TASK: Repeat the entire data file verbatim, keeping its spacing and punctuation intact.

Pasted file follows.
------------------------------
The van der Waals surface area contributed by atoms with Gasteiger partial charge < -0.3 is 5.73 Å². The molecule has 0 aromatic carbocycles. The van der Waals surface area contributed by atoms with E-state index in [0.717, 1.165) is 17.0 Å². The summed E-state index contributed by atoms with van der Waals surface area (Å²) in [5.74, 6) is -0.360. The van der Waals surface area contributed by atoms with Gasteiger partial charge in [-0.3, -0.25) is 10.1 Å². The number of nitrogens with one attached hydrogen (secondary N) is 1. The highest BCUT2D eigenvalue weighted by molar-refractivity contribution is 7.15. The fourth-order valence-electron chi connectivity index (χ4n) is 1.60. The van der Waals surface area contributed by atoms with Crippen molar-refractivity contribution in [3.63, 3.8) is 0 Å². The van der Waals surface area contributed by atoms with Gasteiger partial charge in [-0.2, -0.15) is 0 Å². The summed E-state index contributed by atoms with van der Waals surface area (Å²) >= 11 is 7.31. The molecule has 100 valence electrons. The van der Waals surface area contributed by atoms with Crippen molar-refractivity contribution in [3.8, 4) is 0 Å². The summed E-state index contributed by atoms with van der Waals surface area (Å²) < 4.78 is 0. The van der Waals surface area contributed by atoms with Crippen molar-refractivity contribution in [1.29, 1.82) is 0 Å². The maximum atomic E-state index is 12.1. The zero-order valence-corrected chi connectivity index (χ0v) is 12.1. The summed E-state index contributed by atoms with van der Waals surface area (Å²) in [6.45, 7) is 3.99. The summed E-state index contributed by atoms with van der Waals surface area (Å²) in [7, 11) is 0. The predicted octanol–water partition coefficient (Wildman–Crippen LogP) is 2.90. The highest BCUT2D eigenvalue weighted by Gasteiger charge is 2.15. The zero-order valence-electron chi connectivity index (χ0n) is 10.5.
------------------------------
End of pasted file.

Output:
The van der Waals surface area contributed by atoms with Gasteiger partial charge < -0.3 is 5.73 Å². The molecule has 0 aromatic carbocycles. The van der Waals surface area contributed by atoms with E-state index in [0.717, 1.165) is 17.0 Å². The summed E-state index contributed by atoms with van der Waals surface area (Å²) in [5.74, 6) is -0.360. The van der Waals surface area contributed by atoms with Gasteiger partial charge in [-0.3, -0.25) is 10.1 Å². The number of nitrogens with one attached hydrogen (secondary N) is 1. The highest BCUT2D eigenvalue weighted by molar-refractivity contribution is 7.15. The fourth-order valence-electron chi connectivity index (χ4n) is 1.60. The van der Waals surface area contributed by atoms with Crippen molar-refractivity contribution in [3.63, 3.8) is 0 Å². The van der Waals surface area contributed by atoms with Gasteiger partial charge in [-0.2, -0.15) is 0 Å². The summed E-state index contributed by atoms with van der Waals surface area (Å²) >= 11 is 7.31. The molecule has 100 valence electrons. The van der Waals surface area contributed by atoms with Crippen molar-refractivity contribution in [3.8, 4) is 0 Å². The summed E-state index contributed by atoms with van der Waals surface area (Å²) < 4.78 is 0. The van der Waals surface area contributed by atoms with Crippen molar-refractivity contribution in [1.29, 1.82) is 0 Å². The maximum atomic E-state index is 12.1. The zero-order valence-corrected chi connectivity index (χ0v) is 12.1. The summed E-state index contributed by atoms with van der Waals surface area (Å²) in [6.45, 7) is 3.99. The summed E-state index contributed by atoms with van der Waals surface area (Å²) in [7, 11) is 0. The predicted octanol–water partition coefficient (Wildman–Crippen LogP) is 2.90. The highest BCUT2D eigenvalue weighted by Gasteiger charge is 2.15. The zero-order valence-electron chi connectivity index (χ0n) is 10.5.